VR Spikes Empathy, Which Can Spark Better Health and Fitness

Can VR create empathy in users? Can it be enough to make users change their life? You bet!

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By now, most people understand the very core basics of virtual reality. Some even understand how this technology improves learning processes, helps people conquer their fears and assists surgeons with medical procedures. What many users and active watchers of the new tech aren’t fully aware of is that VR has the potential to make the average person a better citizen. That’s right! VR really can help human beings be more empathetic and better-behaved. The result of that ‘better-built’ human is a person who will also be more receptive and active on their pursuit to be healthier and fitter in all aspects of their life.

VR for Improved Behavior and Understanding

The magic of virtual reality is that it provides risk-free simulated experiences that elicit real emotional responses. Researchers are hard at work trying to figure out the best way to use this power to improve the human condition as well as interpersonal relationships. Consider the recent study detailed in the Journal of Computer-Mediated Communications. The project was conducted at the University of Connecticut and the University of Georgia. The purpose of the study was to determine if virtual reality could help participants better empathize with the experiences of animals. The study’s findings suggest immersive digital spaces amplify participants’ connection with nature. This is an important finding as it shows that feeling empathy with the natural world has the potential to make humans better caretakers of their surrounding environment.

The study required people to model a cow by crawling along the ground on their hands and knees. They stooped to eat and drink. They were then prodded into a vehicle and brought to the slaughterhouse. The study’s next experiment reenacted the sensations involved with the death of coral in an acidifying ocean. This immersive experience was generated through vibrations along the floor and cracking noises corresponding to the breaking of coral branches. The experiments’ results show those who endured such a VR experience exhibited heightened empathy. Their empathy was much more intense than that of a control group that observed similar experiences on video rather than in a virtual reality realm.

The Immersive Nature of VR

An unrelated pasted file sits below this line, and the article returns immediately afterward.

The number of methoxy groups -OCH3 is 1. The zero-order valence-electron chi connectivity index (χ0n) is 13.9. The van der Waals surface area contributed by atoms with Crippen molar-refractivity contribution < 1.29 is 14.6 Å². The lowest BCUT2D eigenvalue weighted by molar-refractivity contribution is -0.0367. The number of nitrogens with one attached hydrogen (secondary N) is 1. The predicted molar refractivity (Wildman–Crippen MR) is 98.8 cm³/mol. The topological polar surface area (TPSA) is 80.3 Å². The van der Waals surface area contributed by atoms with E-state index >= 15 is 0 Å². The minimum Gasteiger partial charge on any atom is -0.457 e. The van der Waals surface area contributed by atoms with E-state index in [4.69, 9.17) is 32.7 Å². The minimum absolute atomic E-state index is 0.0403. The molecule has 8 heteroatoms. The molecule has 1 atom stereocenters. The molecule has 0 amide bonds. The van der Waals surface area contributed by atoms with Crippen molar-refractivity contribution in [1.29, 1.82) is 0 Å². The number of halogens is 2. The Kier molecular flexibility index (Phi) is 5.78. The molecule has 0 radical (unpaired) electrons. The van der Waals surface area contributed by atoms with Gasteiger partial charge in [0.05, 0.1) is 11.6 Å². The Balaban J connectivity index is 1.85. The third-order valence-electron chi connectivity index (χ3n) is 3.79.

The results of these studies are a testament to the immersive nature of virtual reality. It is one thing to attempt to imagine how it would feel to live as a cow and be sent off for slaughter. It is totally different to experience a simulation of a cow’s life up to the point of slaughter. The same contrast is true when observing coral death in an acidifying ocean versus experiencing it in a seemingly real VR experience with physical and auditory stimulation.

How VR can Boost Fitness and Health

With these findings in mind, it isn’t hard to imagine a future VR simulation in which one experiences the life of an obese individual. This simulation could provide sensory stimulation to experience the incredibly depressing existence of someone who has grown grotesquely fat due to poor diet and a lack of exercise. Such a virtual experience would undoubtedly inspire countless individuals to be more physically active and consume healthier foods. Many of these individuals will turn to VR fitness-oriented programs to get in shape and stay in shape.

It is even possible that future VR simulations will empower participants to experience various diseases and maladies associated with poor diet, a lack of exercise, sickness and generally bad health practices. Imagine a VR simulation of life with diabetes, high blood pressure, gout, sleep apnea or other health problems tied to obesity. It is likely that virtual reality technology will be realistic enough to motivate participants to change their ways after experiencing life as such an individual. After all, merely reading about the low quality of life these individuals endure is clearly not enough to change behaviors.

Experiencing such a depressing state of existence in virtual reality like the people in this study just might be enough to significantly alter human behavior for the better. If the results of this study are any indication on how the human condition will in fact react to VR in these types of empathetic situation, we can all expect a healthier population with improved physical fitness and better eating habits. This is exactly what our out of shape country needs to decrease those ever-increasing waist lines and the subsequent high costs of healthcare.

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